Randy The Ram was at his peak in the 1980s, a time when wrestling was big, big business on this side of the Atlantic too. Back then the easiest way to explain that you were talking about someone big was to say, 'he was like Giant Haystacks'. Everyone knew who Giant Haystacks was and most of us had seen his battles with his arch enemy Big Daddy.
Never were there stranger sporting icons than those two. Haystacks, all six foot 11 and 48 stone of him, was like some comic book villain escaped from the confines of the printed page, his long hair and straggly beard giving him a distinct Deliverance touch. Big Daddy, a comparative midget at six foot five and 25 stone, was a big-bellied baldy former coal miner who wore leotards that looked like sagging nappies and entered the ring wearing a spangly top hat and Union Jack cape. He was the goodie and Haystacks was the baddie yet it was always the big lad I cheered for, perhaps because I detected something Irish about a man whose real name was Martin Ruane, the son of parents who had emigrated from Mayo. Big Daddy's real name, as most schoolboys of the time could have told you, was Shirley Crabtree.
Maybe my memory is playing tricks on me but during my schooldays Haystacks, Big Daddy and other telly wrestling stars, the likes of Jackie Pallo, Adrian Street, Mick McManus and Kendo Nagasaki seemed to be perpetually touring the nightclubs and parish halls of this country. There was also a brief craze for female mud wrestling which in retrospect was more or less lap dancing with added soil, the popularity of which may have indicated that the average Irish wrestling fan hadn't yet got around to finishing his copy of Germaine Greer's The Female Eunuch.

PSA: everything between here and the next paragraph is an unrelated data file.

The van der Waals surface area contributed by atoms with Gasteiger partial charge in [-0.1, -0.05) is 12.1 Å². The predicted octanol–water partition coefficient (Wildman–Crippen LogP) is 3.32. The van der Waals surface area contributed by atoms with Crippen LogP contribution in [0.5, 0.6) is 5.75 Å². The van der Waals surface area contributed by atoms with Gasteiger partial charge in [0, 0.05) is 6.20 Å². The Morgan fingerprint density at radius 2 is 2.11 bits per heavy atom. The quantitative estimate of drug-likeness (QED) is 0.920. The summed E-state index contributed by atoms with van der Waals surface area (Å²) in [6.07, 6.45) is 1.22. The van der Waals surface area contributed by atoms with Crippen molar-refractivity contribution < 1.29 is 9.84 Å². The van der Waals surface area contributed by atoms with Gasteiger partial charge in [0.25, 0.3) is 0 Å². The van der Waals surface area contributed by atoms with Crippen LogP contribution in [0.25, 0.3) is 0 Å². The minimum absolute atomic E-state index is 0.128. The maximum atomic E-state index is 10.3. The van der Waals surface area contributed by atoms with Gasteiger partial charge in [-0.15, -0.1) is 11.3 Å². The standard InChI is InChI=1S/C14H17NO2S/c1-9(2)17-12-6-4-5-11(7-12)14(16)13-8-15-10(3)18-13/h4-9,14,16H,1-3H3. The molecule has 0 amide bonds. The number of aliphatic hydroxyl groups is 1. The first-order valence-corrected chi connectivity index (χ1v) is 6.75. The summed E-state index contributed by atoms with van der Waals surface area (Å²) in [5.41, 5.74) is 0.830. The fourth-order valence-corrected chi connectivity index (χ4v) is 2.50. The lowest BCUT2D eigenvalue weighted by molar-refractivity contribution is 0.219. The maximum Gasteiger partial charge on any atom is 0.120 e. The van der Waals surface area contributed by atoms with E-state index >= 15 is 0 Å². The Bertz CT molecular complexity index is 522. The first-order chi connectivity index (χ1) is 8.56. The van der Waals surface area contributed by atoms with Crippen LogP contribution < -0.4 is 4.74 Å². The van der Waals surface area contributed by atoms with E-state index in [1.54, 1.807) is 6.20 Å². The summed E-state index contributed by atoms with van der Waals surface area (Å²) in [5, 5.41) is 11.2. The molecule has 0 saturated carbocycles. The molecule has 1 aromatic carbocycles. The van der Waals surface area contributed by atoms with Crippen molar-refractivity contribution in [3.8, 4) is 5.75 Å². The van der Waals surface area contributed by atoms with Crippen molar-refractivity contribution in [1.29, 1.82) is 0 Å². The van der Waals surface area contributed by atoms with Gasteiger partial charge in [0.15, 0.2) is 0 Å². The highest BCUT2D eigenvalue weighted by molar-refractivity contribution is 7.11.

But this kind of cut-rate licentiousness, like those Confessions Of . . . films that screened late on Friday nights in ramshackle country fleapits, bordered on the dangerously subversive in a country where a condom was a prescription item and officially only married people were having sex. Those were the days before Nurofen.
Maybe this interest in wrestling wasn't a nationwide thing; in South Sligo, East Mayo and North Roscommon we were lucky enough to have multi-channel thanks to a variety of illegal deflector systems which abstracted the ITV and BBC signals from the air over the border. Hence our familiarity with Pallo (ponytailed, kind of cool), McManus (dressed in black, tough), Street (Wrestling version of Larry Grayson basically) and Nagasaki (mysterious Japanese dude with identity-hiding mask), all of whom appeared on World Of Sport, perhaps the strangest sports programme known to man, which also schooled us in the finer points of hot dog skiing, stock car racing, speedway and Evel Knievel crashing into a load of buses.